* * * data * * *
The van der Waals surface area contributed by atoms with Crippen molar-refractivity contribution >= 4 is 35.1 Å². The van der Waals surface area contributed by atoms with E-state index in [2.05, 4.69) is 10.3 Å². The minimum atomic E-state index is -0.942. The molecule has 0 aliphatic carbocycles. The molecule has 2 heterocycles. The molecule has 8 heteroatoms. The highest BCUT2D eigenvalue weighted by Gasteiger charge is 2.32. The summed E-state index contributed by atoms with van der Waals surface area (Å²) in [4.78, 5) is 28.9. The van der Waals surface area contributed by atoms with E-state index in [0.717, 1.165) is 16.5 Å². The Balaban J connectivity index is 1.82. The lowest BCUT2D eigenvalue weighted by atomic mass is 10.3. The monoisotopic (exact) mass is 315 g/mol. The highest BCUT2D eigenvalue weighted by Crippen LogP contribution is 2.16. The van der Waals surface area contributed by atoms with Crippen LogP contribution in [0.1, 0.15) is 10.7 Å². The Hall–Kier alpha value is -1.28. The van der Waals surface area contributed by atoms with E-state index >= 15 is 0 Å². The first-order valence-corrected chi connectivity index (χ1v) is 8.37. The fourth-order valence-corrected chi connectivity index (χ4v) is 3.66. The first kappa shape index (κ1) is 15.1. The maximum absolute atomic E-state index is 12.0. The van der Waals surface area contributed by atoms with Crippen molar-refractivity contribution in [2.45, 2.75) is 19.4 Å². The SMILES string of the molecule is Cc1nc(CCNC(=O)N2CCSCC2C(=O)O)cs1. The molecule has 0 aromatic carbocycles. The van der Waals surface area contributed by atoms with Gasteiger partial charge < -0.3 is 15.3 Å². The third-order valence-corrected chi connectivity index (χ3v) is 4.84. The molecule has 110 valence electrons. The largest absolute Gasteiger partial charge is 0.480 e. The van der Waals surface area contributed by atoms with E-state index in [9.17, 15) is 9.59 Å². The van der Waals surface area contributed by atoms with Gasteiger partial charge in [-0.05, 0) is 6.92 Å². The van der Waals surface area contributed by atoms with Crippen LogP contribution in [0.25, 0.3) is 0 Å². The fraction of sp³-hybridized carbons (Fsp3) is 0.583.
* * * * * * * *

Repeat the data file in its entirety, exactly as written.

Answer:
The van der Waals surface area contributed by atoms with Crippen molar-refractivity contribution >= 4 is 35.1 Å². The van der Waals surface area contributed by atoms with E-state index in [2.05, 4.69) is 10.3 Å². The minimum atomic E-state index is -0.942. The molecule has 0 aliphatic carbocycles. The molecule has 2 heterocycles. The molecule has 8 heteroatoms. The highest BCUT2D eigenvalue weighted by Gasteiger charge is 2.32. The summed E-state index contributed by atoms with van der Waals surface area (Å²) in [4.78, 5) is 28.9. The van der Waals surface area contributed by atoms with E-state index in [0.717, 1.165) is 16.5 Å². The Balaban J connectivity index is 1.82. The lowest BCUT2D eigenvalue weighted by atomic mass is 10.3. The monoisotopic (exact) mass is 315 g/mol. The highest BCUT2D eigenvalue weighted by Crippen LogP contribution is 2.16. The van der Waals surface area contributed by atoms with Crippen LogP contribution in [0.1, 0.15) is 10.7 Å². The Hall–Kier alpha value is -1.28. The van der Waals surface area contributed by atoms with E-state index >= 15 is 0 Å². The first-order valence-corrected chi connectivity index (χ1v) is 8.37. The fourth-order valence-corrected chi connectivity index (χ4v) is 3.66. The first kappa shape index (κ1) is 15.1. The maximum absolute atomic E-state index is 12.0. The van der Waals surface area contributed by atoms with Crippen molar-refractivity contribution in [2.45, 2.75) is 19.4 Å². The SMILES string of the molecule is Cc1nc(CCNC(=O)N2CCSCC2C(=O)O)cs1. The molecule has 0 aromatic carbocycles. The van der Waals surface area contributed by atoms with Gasteiger partial charge < -0.3 is 15.3 Å². The third-order valence-corrected chi connectivity index (χ3v) is 4.84. The molecule has 110 valence electrons. The largest absolute Gasteiger partial charge is 0.480 e. The van der Waals surface area contributed by atoms with E-state index in [9.17, 15) is 9.59 Å². The van der Waals surface area contributed by atoms with Gasteiger partial charge in [-0.05, 0) is 6.92 Å². The van der Waals surface area contributed by atoms with Crippen LogP contribution in [0.25, 0.3) is 0 Å². The fraction of sp³-hybridized carbons (Fsp3) is 0.583.